22-year old director and photographer India Sleem may have been born and raised in Manchester, but these days, she calls New York home. “I come from a family who always encouraged creativity through fashion, music, and art,” India explains of her education in visual art. “I was first introduced to photography at a young age, and would take photos of my Gran and her friends at their lunch club. I started being interested in filmmaking soon after that. I was obsessed with watching old music videos — Janet Jackson, M.I.A, Grace Jones. I loved the style and cinematography, but it didn’t hit me till later on in life that I could actually pursue it all as a career.”
After interning at Nowness last summer, an experience India describes as “a really distinct part of my career where I learnt about a lot of new directors, photographers, and artists,” the filmmaker has gone onto make a steady stream of crisp work which is already garnering the new graduate a steady following. “I think interning at Nowness gave me a big push to channel my vision and make good work,” India elaborates. “I loved every moment. It’s a really cool company, not to mention, they’re an amazing team of talented people.”
Recently, India had a film of her own premiered on the channel in the form of a music video for band Southern Shores. ”I got in touch with Southern Shores a few months ago,” she explains. “I liked their music and saw they had a new album and no music videos. I worked alongside their record label Cascine and they trusted my style and gave me a lot creative freedom.”
India’s Utah-shot video Palo Alto, follows two brothers laze away a summer day dressed in enviably matching wardrobes featuring throwback sports basics. “The idea was to capture the the essence of brotherhood and illustrate the feeling of friendship and dependency that is felt within that bond,” India says. “The narrative tells a loose story of two brothers exploring in hopes to cure their summer boredom. I wanted the visuals to express the sense of nostalgia felt from the song, and this narrative captured the portrayal of youth perfectly. I decided to style them in matching outfits to illustrate that brotherly bond, and to also tap into those childhood memories of being dressed to match your siblings.”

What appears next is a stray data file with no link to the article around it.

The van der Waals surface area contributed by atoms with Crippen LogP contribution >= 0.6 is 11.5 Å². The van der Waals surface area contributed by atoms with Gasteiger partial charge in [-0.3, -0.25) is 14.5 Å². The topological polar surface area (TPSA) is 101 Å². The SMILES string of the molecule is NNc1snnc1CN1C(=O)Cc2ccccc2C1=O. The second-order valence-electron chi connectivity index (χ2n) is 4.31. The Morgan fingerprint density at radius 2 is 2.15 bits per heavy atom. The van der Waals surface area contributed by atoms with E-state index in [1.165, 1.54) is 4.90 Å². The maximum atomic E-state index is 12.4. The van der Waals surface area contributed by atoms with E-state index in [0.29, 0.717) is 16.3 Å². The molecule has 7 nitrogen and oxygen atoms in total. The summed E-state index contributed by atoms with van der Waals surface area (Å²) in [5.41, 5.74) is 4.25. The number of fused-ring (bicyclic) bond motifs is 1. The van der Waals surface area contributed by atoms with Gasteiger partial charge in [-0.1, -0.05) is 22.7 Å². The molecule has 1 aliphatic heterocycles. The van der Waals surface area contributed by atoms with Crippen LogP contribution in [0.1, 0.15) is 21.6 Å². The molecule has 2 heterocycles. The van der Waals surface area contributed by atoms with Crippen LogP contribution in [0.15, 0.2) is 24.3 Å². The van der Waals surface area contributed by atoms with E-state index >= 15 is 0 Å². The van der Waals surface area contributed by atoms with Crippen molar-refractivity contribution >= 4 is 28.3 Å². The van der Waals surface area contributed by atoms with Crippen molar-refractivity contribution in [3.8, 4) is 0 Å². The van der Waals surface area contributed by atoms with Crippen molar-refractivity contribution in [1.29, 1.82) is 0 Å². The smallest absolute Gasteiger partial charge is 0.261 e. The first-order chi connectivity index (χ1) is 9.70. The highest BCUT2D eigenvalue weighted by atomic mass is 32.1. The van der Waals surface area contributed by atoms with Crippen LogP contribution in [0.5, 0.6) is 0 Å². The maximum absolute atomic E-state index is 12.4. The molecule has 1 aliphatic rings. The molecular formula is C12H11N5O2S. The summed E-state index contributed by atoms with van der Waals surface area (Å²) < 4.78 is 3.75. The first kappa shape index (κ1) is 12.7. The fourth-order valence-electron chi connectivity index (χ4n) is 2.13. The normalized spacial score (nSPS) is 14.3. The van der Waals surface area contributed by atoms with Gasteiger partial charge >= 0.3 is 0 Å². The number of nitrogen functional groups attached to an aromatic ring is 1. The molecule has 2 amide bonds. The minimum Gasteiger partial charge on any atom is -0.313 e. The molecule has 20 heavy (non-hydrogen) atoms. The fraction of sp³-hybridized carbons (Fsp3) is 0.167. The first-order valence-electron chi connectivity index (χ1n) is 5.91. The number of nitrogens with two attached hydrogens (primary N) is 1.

That same attention to detail defines the young filmmaker’s already-impressed portfolio. “I love the relationship of colour and composition and focus a lot on the art direction of my pieces; it’s an amazing feeling when you have a creative vision and see it executed,” India says. “I’m also really interested in documentary-style. There is a lot to be appreciated in capturing the diversity of different cultures. I’m part of a mixed race family so I’ve grown up in two separate cultures and it’s had a huge effect on my style and interests.”
Up next from India is a series called Round-Up Rodeo “about the behind-the-scenes of a local rodeo”, a photo series “about the Independence Day Parades here in the US” and a fashion film for a swimsuit brand.
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